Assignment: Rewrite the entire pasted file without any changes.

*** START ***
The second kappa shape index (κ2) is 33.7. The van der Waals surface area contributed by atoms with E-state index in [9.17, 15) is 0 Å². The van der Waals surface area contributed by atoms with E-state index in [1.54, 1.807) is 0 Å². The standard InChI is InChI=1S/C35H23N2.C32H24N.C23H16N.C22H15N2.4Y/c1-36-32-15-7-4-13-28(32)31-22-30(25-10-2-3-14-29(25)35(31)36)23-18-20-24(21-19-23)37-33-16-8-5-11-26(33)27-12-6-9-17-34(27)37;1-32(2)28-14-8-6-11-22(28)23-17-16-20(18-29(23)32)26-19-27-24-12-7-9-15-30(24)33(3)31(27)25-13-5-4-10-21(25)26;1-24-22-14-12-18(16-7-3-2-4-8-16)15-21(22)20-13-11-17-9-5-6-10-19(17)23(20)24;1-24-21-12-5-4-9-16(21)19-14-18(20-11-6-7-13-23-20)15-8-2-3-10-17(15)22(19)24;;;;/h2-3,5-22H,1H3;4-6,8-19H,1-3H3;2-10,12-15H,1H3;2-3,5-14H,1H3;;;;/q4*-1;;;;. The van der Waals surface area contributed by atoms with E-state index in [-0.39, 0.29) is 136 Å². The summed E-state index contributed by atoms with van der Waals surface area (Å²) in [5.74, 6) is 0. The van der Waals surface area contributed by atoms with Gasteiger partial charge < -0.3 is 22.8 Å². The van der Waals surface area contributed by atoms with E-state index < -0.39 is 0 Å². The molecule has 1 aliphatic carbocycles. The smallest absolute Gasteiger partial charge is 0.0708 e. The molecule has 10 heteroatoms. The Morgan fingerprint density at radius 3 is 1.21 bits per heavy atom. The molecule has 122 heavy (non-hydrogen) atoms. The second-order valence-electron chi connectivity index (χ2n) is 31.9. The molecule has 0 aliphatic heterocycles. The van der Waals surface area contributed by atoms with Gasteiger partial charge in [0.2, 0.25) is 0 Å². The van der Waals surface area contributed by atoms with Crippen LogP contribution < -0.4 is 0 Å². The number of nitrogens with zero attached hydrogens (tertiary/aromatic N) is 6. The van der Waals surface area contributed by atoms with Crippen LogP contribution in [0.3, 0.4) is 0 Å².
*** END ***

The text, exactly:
The second kappa shape index (κ2) is 33.7. The van der Waals surface area contributed by atoms with E-state index in [9.17, 15) is 0 Å². The van der Waals surface area contributed by atoms with E-state index in [1.54, 1.807) is 0 Å². The standard InChI is InChI=1S/C35H23N2.C32H24N.C23H16N.C22H15N2.4Y/c1-36-32-15-7-4-13-28(32)31-22-30(25-10-2-3-14-29(25)35(31)36)23-18-20-24(21-19-23)37-33-16-8-5-11-26(33)27-12-6-9-17-34(27)37;1-32(2)28-14-8-6-11-22(28)23-17-16-20(18-29(23)32)26-19-27-24-12-7-9-15-30(24)33(3)31(27)25-13-5-4-10-21(25)26;1-24-22-14-12-18(16-7-3-2-4-8-16)15-21(22)20-13-11-17-9-5-6-10-19(17)23(20)24;1-24-21-12-5-4-9-16(21)19-14-18(20-11-6-7-13-23-20)15-8-2-3-10-17(15)22(19)24;;;;/h2-3,5-22H,1H3;4-6,8-19H,1-3H3;2-10,12-15H,1H3;2-3,5-14H,1H3;;;;/q4*-1;;;;. The van der Waals surface area contributed by atoms with E-state index in [-0.39, 0.29) is 136 Å². The summed E-state index contributed by atoms with van der Waals surface area (Å²) in [5.74, 6) is 0. The van der Waals surface area contributed by atoms with Gasteiger partial charge < -0.3 is 22.8 Å². The van der Waals surface area contributed by atoms with E-state index < -0.39 is 0 Å². The molecule has 1 aliphatic carbocycles. The smallest absolute Gasteiger partial charge is 0.0708 e. The molecule has 10 heteroatoms. The Morgan fingerprint density at radius 3 is 1.21 bits per heavy atom. The molecule has 122 heavy (non-hydrogen) atoms. The second-order valence-electron chi connectivity index (χ2n) is 31.9. The molecule has 0 aliphatic heterocycles. The van der Waals surface area contributed by atoms with Gasteiger partial charge in [0.2, 0.25) is 0 Å². The van der Waals surface area contributed by atoms with Crippen LogP contribution < -0.4 is 0 Å². The number of nitrogens with zero attached hydrogens (tertiary/aromatic N) is 6. The van der Waals surface area contributed by atoms with Crippen LogP contribution in [0.3, 0.4) is 0 Å².